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What is AskPhilosophers? This site puts the talents and knowledge of philosophers at the service of the general public. Send in a question that you think might be related to philosophy and we will do our best to respond to it. To date, there have been 4901 questions posted and 6155 responses. [more]


Question of the day

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Did Plato and Aristotle have economic philosophies? Or were they smart enough to avoid the dismal science?

Response from Nickolas Pappas on March 20, 2014

Sometimes when you discuss ancient philosophers it’s all right to be a little anachronistic. So we can discuss Aristotle and technology, even though what he would have known as technology was close to nothing compared to what we find in the modern world. Or we talk about Plato and democracy in spite of the huge differences between the democracy that he lived in and the representative democracies of the past few centurie

There are other times when such tolerance for anachronism comes to an end, and I’d say that talk of economics is one of those times. No economic philosophy occurs in either one’s work, or in the work of any near-contemporary of theirs; and the most important reason must be that the economies they lived in were nowhere near sophisticated enough to make state economic policies possible, or to let such phenomena as employment fluctuations be studied.

Look at a city like Athens, one of the largest populations in Greece and probably the wealthiest. Its economy was based (as all ancient economies were) on farming, with food produced for mostly local consumption; but such durable commodities as olive oil were also produced in quantity, and added to the city’s wealth. For a long time Athens had been the most prestigious exporter of high-quality pottery as well. And on top of these exports, the city had its own silver mines. Then the league of allies that Athens put together after 479, before Socrates was born, brought hefty annual payments from the allies pouring into the local economy.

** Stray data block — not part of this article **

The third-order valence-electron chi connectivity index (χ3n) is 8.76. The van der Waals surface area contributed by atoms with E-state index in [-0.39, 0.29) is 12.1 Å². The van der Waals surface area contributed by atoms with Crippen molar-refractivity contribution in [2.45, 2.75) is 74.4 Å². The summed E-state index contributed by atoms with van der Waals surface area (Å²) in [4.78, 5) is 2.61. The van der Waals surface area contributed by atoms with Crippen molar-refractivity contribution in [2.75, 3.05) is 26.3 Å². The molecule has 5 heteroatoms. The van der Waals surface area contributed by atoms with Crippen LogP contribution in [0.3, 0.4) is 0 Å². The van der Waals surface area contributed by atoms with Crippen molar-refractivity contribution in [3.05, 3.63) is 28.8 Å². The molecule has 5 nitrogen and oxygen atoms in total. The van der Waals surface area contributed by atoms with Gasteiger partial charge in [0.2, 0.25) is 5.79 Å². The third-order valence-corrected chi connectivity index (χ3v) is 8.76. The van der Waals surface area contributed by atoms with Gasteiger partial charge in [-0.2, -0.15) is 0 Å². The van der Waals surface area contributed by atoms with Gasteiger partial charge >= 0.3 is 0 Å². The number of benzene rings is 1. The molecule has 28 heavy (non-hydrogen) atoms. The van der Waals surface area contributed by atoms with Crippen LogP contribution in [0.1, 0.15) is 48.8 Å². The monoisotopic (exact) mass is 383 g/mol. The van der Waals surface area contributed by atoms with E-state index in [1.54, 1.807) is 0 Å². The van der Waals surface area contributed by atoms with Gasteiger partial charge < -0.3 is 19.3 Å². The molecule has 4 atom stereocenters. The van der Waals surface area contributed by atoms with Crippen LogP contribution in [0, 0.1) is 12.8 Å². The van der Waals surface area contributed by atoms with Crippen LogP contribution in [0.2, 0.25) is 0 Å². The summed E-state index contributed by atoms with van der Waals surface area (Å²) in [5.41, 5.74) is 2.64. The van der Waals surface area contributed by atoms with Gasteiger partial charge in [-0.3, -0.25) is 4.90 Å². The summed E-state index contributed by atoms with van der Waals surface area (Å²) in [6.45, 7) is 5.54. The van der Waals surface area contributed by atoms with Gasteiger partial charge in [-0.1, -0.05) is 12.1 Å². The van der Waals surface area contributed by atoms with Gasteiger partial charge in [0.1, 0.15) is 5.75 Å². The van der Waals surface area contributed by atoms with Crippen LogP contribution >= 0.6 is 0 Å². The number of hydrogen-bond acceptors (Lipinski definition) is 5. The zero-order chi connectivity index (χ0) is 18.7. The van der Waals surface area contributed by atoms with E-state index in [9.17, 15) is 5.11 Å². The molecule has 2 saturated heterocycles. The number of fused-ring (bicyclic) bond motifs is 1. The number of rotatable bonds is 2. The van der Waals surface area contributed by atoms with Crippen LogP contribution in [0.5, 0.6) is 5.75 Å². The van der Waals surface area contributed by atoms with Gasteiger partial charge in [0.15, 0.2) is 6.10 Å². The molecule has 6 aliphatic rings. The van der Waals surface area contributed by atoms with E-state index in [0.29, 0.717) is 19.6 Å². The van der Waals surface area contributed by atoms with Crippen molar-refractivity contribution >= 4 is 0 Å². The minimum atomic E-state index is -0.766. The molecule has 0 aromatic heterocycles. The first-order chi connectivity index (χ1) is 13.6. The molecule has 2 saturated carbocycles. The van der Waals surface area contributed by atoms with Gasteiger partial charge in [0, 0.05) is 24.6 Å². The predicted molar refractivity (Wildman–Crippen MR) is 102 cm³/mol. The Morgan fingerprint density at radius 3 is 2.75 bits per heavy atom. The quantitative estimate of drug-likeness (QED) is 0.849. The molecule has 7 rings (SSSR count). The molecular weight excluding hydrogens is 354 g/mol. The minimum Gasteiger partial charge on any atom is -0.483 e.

Even given all this substance and wealth, however, the city did not operate as even the most rudimentary modern economies do. There is no indication that it drew up a budget in advance, or borrowed money to pay for future infrastructural developments. Rather the city spent the money it had each year, until there was nothing left. Sometimes money was left over and was kept in reserve; often it was not.

Under these circumstances, an economist could not begin to study monetary policy, unemployment, inflation, or any other very elementary economic phenomenon – not to mention the more sophisticated phenomena (productivity, leading indicators) on which modern economic theories are based. And it is no surprise that, in the absence of most aspects of what we call an economy, the ancient philosophies we know of are absent most aspects of what we call economic theorizing.

You do find comments, here and there. As Socrates turns, in Book 2 of the Republic, from the primitive “first city” he has described to the more complex city that Glaucon asks him to investigate, he adds occupations and activities to the hypothetical city until it becomes rather large. At this point, he says, the city can no longer support itself on the farmland it started out with. War becomes inevitable. And there seems to be a general principle in Plato’s mind as he writes this, to the effect that any sufficiently large society will need to generate more wealth than it has just to maintain itself.

(Forget that most modern economists would say that the additional wealth is generated by a growing economy. Plato has no conception of a growing economy besides the act of seizing wealth from another city. Yet again, he’s not an economist.)

There is at least this much of interest in Socrates’ observation. The complexities of an economy are perceived as bringing about a pressure on existing wealth that can only be relieved by some collective (usually state) action, in this case war. I would call this something of an economic observation.

Another passage from the Republic: Socrates warns against leaving incomes unregulated among the good city’s large productive class. Their incomes cannot be permitted to grow too large, lest the city create an oligarchic class within its productive class; but also not too small, lest a permanently impoverished group come into existence that destabilizes the society in other ways. These may be good recommendations, even if they occur without any accompanying suggestion of how the city’s government will observe and enforce such policies.

Such observations do not add up to a philosophy of economics or a practical economic theory, but they begin to describe the subject that will later be known by such names.

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